Another Indian ruler was Shah Jehan, who is famous for building the Taj Mahal. He entertained his important friends who play chess with 32 living pieces who were virgins. The winner took the 32 virgins as prize. Wow!
Another ruler with a strange appetite was King Muley Hassan of Morocco. He sometimes
played with living pieces using prisoners from the Royal dungeons. What made this interesting was that captured pieces were beheaded on the spot! Legend has it his favorite opening was the Danish Gambit.
The war-like ruler King Conchubair of Ireland divided his waking hours into three—one-third for drinking, one-third for fighting and one-third for playing chess.
Aron Schvartzman of Argentina may be the world’s oldest chess player. He is still
playing chess at the age of 105.
During the war, British intelligence recruited chess masters Philip Stuart Milner-Berry,Hugh Alexander and Harry Golombek to break the German Enigma code and were successful.
In the United States, GM Reuben Fine, worked for the Navy and plotted out possible enemy submarine (U boats) routes.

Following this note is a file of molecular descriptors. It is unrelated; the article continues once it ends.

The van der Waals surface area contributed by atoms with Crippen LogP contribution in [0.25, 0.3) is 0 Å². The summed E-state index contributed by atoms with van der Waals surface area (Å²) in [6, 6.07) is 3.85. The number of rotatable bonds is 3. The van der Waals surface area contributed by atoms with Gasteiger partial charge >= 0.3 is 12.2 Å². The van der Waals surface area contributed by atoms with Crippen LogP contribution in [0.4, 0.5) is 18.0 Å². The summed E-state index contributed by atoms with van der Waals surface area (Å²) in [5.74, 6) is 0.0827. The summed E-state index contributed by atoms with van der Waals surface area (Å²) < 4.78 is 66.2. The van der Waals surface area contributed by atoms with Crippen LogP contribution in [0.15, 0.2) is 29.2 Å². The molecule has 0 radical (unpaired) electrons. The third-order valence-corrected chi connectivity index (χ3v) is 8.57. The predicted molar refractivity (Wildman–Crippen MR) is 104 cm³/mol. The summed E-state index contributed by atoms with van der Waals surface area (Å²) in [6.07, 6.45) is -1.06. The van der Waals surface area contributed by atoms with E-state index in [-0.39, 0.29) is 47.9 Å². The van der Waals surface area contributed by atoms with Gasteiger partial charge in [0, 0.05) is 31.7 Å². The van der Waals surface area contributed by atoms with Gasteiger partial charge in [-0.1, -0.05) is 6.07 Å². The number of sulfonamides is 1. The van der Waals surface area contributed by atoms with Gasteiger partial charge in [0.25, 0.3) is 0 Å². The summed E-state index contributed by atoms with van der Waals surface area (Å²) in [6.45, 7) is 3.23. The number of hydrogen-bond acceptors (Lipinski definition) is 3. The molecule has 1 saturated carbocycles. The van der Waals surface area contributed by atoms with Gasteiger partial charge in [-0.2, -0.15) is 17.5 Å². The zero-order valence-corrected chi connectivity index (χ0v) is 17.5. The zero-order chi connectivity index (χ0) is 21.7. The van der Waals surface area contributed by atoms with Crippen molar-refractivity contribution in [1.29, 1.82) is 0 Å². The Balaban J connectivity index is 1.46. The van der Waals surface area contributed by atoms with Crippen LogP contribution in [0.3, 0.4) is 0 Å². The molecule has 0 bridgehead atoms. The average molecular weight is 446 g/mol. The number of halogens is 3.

George Soros, a chess player, is known as “The Man Who Broke the Bank of England.” He made a profit of $1 billion on forex trading during the 1992 Black Wednesday UK currency crisis.
Other interesting figures are Florencio Campomanes, Eugene Torre, the only GM to be also a movie actor and Roman Catholic saints Pope John Paul II and Teresa of Avila, the patron saint of chess players.
Local scene. Cepca`s October tournament will be this Sunday in Handuraw at 2 p.m. Our event will be spiced by the presence of six lovely ladies who will have their own set of prizes.
Eight teams played in the Inter-school team tournament for elementary students last weekend in Robinson Cybergate.
The top three teams were Tejero, Subangdaku and Labangon A. The individual gold medal winners were John Lester Belano in Board 1, Micah Caleb Guinto in Board 2, Mae Nicole Mangubat in Board 3 and Faith Marphine Mangubat in Board 4.